The climb up to the village of Sainte-Agnès turns right and we leave the Madone road, the pace still a degree or two slower than stately. It’s steep up here: a single lane with a low concrete barrier separates the road from a precipitous drop. As we round the corner at the top, the squat circular concrete walls of a World War 2 fort come into view. Now it’s a restaurant with a balcony that sits proud of the rock. Once the river of sweat off my forehead abates and I’ve finished stuffing sweets in my mouth, the views over the French Riviera are gorgeous. Froome orders the drinks – coffees for us, tea for him – and insists on picking up the tab. We concede but he meets stronger opposition to paying from the patron who says he must bring his family up for lunch.
At the table the old formalities return. To keep things light, the photographer and the motor-pilot, Leigh Bryan, better known to Monaco’s cyclists as Rok and who does Froome’s motorpacing, join the conversation. It revolves around the pluses and minuses of living in the principality and some of its residents. We throw in some idle gossip involving an certain ex-rider’s fish and chip shop chain which draws hoots of laughter from Rok and Froome. It turns out to be totally erroneous. I think that might be the first time I’ve heard the Tour winner really, really laugh.
Soon we’re off again, down the way we came. Despite the shambles on the busier road earlier, Froome drops his speed and is happy enough riding on the verge-side two abreast. At least there’s little traffic here but if he’s concerned about crashing if I cock up a corner, he doesn’t show it.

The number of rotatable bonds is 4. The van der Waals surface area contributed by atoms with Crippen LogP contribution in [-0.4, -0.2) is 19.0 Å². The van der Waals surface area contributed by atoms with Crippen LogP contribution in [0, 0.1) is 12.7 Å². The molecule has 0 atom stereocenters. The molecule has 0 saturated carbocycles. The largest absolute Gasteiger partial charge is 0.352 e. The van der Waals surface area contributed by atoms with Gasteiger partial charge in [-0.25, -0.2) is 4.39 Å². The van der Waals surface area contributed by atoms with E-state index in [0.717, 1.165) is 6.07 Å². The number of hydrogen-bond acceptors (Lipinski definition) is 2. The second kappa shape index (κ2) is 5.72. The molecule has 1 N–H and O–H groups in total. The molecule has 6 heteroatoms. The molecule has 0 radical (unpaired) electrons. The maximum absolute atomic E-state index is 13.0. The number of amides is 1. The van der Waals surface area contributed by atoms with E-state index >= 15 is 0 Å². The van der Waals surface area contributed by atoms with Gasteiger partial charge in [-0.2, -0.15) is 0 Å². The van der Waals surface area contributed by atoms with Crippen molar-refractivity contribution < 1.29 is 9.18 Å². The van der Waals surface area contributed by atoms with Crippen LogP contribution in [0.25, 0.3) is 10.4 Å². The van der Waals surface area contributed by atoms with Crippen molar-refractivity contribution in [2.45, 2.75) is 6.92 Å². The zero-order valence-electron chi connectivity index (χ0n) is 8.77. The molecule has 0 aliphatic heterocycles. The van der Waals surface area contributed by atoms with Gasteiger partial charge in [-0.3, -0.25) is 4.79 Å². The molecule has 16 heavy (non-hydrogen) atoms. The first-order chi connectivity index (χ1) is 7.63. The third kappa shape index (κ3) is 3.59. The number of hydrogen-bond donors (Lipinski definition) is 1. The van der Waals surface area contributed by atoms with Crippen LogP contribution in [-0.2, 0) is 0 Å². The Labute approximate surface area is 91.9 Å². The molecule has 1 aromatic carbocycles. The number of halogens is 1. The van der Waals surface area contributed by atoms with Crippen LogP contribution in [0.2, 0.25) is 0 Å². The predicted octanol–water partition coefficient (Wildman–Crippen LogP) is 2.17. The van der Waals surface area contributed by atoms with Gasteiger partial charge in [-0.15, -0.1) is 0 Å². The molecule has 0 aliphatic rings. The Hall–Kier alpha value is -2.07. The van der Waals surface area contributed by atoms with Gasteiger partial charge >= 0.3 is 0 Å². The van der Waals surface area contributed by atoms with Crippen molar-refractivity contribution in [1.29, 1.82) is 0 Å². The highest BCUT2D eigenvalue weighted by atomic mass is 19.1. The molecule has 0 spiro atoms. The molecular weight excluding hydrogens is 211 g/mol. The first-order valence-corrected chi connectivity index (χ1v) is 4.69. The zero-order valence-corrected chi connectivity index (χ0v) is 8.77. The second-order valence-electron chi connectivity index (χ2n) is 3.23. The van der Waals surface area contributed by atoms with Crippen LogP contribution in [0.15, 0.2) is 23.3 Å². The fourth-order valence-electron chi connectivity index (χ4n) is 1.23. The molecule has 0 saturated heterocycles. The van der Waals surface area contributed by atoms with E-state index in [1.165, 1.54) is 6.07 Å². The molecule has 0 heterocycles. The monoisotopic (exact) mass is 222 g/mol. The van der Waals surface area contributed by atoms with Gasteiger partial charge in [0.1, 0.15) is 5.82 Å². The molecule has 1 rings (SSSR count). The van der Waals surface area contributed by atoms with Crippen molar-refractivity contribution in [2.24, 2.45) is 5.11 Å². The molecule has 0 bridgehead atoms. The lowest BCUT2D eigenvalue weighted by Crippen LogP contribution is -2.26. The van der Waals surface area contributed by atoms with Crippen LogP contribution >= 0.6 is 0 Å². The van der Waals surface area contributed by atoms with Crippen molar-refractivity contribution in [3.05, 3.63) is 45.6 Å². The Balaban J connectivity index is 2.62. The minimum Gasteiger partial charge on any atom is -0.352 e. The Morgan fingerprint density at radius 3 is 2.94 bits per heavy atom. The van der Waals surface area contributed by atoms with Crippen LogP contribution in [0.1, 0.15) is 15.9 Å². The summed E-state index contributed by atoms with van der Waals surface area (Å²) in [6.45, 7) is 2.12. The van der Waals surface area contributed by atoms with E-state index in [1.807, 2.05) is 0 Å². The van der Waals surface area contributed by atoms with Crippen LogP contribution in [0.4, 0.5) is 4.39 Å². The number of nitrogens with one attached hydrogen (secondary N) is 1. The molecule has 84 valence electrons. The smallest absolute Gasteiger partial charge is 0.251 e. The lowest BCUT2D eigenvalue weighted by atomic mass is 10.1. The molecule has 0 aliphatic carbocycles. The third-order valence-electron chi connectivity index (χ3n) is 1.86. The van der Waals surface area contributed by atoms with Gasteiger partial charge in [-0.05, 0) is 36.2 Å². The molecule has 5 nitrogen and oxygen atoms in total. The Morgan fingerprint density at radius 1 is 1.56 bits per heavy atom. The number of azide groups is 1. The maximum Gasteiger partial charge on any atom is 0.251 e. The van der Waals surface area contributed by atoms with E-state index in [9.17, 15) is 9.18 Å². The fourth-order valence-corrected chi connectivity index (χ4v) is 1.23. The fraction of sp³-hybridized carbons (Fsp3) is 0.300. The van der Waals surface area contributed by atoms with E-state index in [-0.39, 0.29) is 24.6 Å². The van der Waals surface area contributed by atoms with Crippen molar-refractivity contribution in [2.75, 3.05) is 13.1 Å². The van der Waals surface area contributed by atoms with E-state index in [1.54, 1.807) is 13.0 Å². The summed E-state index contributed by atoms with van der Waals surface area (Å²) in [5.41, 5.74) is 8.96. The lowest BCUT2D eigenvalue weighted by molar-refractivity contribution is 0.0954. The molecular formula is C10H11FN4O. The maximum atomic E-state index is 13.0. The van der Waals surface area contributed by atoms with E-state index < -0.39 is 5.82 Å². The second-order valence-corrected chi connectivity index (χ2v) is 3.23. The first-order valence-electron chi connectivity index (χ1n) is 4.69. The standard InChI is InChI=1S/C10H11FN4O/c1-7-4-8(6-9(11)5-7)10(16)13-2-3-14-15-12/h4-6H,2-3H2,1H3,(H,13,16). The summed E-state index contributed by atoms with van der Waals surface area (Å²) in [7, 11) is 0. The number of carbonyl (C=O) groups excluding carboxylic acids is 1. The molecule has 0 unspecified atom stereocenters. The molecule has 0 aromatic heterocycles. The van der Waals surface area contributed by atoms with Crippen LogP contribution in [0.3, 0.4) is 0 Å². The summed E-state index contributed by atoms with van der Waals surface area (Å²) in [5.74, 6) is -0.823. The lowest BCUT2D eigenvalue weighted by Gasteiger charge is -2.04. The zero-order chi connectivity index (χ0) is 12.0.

Halfway down we meet a trio of riders coming the other way, led by Richie Porte and Ireland’s Sam Bennett. Porte is dynamic, sweary and pugnacious – it’s a different side to the Tasmanian when there’s a mic about. “That’s Richie,” says Froome when we are on the way again.
For the rest of the way home along the Moyenne Corniche we talk mostly about the year’s racing. Some of the good but mostly the bad. The Vuelta’s short stage to Formigal, for instance, where Sky was ambushed by Tinkoff and Movistar and he lost any chance of taking the red jersey. It happens, he says, but also that it’ll never happen again. He says he has already been “thinking hard” about the Tour’s 100km stage from Saint Girons to Foix next year. There will be a phalanx of Sky riders glued to the bumper of the Tour director’s car at kilometre zero, he says.
As we near Sky’s mini service course it’s a useful time to get the unfiltered view of his rivals which, when reported, is usually courteous and respectful. His relationship with Contador is cordial enough and while the Spaniard is ageing, Froome wonders whether he might pull out an “incredible” final season with Trek. “I wouldn’t be at all surprised,” he says. He gives a glimpse into the peloton’s favour trading when he reports he was taken aback at Tinkoff’s approach for help in chasing Chaves when his Orica team ambushed Contador on the penultimate Vuelta stage to Alto Aitana. “After what they’d done at Formigal I just laughed,” he says. There’s no relationship to speak of with Nairo Quintana and interaction with the Movistar squad goes through Alejandro Valverde. Froome gives short shrift to Quintana’s very conservative tactics, pointing out that the Colombian was a beneficiary, not the instigator of the action at Formigal. He also believes he really got under the Colombian’s skin when he attacked on the descent to Luchon in the Tour. Despite Quintana’s Vuelta, he feels he still has the psychological upper hand. And what about Nibali, I ask. He tilts his head at me. “Off the record…?”
Back to the base. It’s lunchtime and he’ll roll down the hill back to his apartment. But before he leaves, he takes a personal interest in making sure we’re fed, watered and have what we need. Those old fashioned manners set him apart. The usual end to such appointments is a quick handshake and a swift disappearance. That’s Froome all over: by most measures he is subtly a man apart, whether it’s his origins, physical ability or temperament. It’s just the way he rolls.
At the café stop high in the hills Procycling has espresso, Froome has tea… tea!
The Côte d'Azur is a big improvement on the typical hotel lobby interview location